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Ruby Debugger Enhancements - Conditional Breakpoints, Tracepoints and more

Developments in the ultra-fast Cylon debugger

The ultra-fast Cylon Debugger is Ruby In Steel has a huge range of debugging features. Here are a few that you may have missed...


Cylon, our fast debugger is unique to Ruby In Steel Developer. It is not an open source product and it is not available with any other IDE. Its two most important features are its speed and accuracy. It offers debugging in plain Ruby or ‘embedded Ruby’ (Rails templates) with step into, step out, step over, drag-and-drop watch variables, drill-down variables (to look inside complex objects) in the Watch, Locals and Autos Windows, plus ‘hover and drill-down’ variable expansion and in the Code Editor and integrated Ruby Console. It provides call-stack navigation, a breakpoint window, a quick watch window and an immediate window to evaluate expressions while debugging. For an overview of these features see ‘Debugging Ruby With Cylon’.


Change The Values Of Variables

When stopped at a breakpoint you may edit the values of variables in debug windows such as Watch and Locals. Just select a variable and click to put it into Edit mode...

You can even change the type of a variable in this way. Here I have selected the Fixnum, x, and I am assigning to it the Treasure object, t1...

Now, x has been assigned t1 and its class type is now Treasure rather than Fixnum...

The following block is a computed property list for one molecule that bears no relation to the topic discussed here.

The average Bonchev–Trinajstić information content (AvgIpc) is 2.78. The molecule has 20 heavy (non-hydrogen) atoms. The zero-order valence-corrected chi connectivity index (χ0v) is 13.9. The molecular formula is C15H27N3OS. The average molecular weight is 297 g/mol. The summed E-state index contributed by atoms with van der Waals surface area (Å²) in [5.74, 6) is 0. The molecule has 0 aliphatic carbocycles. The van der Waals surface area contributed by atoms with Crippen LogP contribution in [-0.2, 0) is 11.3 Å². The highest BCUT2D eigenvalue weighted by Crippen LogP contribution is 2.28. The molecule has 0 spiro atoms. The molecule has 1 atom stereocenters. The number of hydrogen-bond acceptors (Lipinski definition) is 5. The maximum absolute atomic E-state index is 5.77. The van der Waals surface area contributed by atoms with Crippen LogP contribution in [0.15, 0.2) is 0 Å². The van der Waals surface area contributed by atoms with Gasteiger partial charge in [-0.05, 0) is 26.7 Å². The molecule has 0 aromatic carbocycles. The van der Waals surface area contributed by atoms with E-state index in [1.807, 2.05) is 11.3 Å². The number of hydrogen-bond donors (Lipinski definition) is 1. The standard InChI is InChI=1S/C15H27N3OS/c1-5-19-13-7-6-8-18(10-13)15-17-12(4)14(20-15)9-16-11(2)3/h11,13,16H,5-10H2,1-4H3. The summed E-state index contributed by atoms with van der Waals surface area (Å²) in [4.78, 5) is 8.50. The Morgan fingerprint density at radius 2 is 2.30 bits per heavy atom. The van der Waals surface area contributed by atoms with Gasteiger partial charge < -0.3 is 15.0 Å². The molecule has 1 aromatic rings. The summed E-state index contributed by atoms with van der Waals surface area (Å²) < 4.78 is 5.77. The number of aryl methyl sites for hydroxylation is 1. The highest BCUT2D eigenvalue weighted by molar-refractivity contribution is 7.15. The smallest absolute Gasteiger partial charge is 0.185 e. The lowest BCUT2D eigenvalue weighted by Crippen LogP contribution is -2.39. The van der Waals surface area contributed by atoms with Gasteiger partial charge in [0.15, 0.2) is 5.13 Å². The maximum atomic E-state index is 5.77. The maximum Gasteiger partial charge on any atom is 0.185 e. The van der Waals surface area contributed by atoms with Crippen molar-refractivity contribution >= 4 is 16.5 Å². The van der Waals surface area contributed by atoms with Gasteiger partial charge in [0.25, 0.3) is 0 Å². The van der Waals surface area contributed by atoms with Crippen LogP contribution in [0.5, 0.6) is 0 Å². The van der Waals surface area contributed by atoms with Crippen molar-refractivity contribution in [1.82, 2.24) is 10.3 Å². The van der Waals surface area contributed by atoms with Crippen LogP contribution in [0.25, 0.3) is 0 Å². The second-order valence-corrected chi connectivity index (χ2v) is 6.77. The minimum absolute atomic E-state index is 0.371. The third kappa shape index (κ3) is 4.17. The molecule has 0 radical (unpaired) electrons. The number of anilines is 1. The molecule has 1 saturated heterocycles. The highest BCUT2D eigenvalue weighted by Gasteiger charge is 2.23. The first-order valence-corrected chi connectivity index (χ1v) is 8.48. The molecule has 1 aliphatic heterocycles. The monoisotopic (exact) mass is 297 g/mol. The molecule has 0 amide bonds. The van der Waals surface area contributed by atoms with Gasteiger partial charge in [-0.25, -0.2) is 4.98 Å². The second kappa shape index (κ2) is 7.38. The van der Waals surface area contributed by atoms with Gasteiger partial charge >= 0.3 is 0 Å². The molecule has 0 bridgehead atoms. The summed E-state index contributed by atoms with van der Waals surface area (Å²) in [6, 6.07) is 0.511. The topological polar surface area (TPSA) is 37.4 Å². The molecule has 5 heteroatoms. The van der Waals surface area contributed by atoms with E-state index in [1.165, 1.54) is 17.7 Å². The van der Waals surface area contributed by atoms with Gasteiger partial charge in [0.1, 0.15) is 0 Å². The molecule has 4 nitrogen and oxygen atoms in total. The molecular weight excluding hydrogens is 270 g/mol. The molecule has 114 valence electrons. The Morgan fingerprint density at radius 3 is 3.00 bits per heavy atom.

Break On Exception

When an exception occurs, it may be more useful to be able to stop and debug it using the usual range of debug windows. Now you can...

Break On Hit Count

If you want to break only after a specific piece of code has been executed a certain number of times, add a Breakpoint Hit counter...

Conditional Breakpoints

If you only want to break when a condition (a test of one or more values) is met, create a Conditional Breakpoint...

Run Macro On Break

You can attach a macro to a Breakpoint - for example, you could write or record a macro to do anything from popping up a dialog box to inserting comments into your code - and this will run when the breakpoint is hit...

Tracepoints

There may be times when you want to be alerted that a piece of code has executed but you don’t want execution to break. You can do that by adding Tracepoints...

When tracepoints are met they will print messages without breaking (here I can see that my tracepoint has executed twice so I can tell that two Thing objects have been initialized)...

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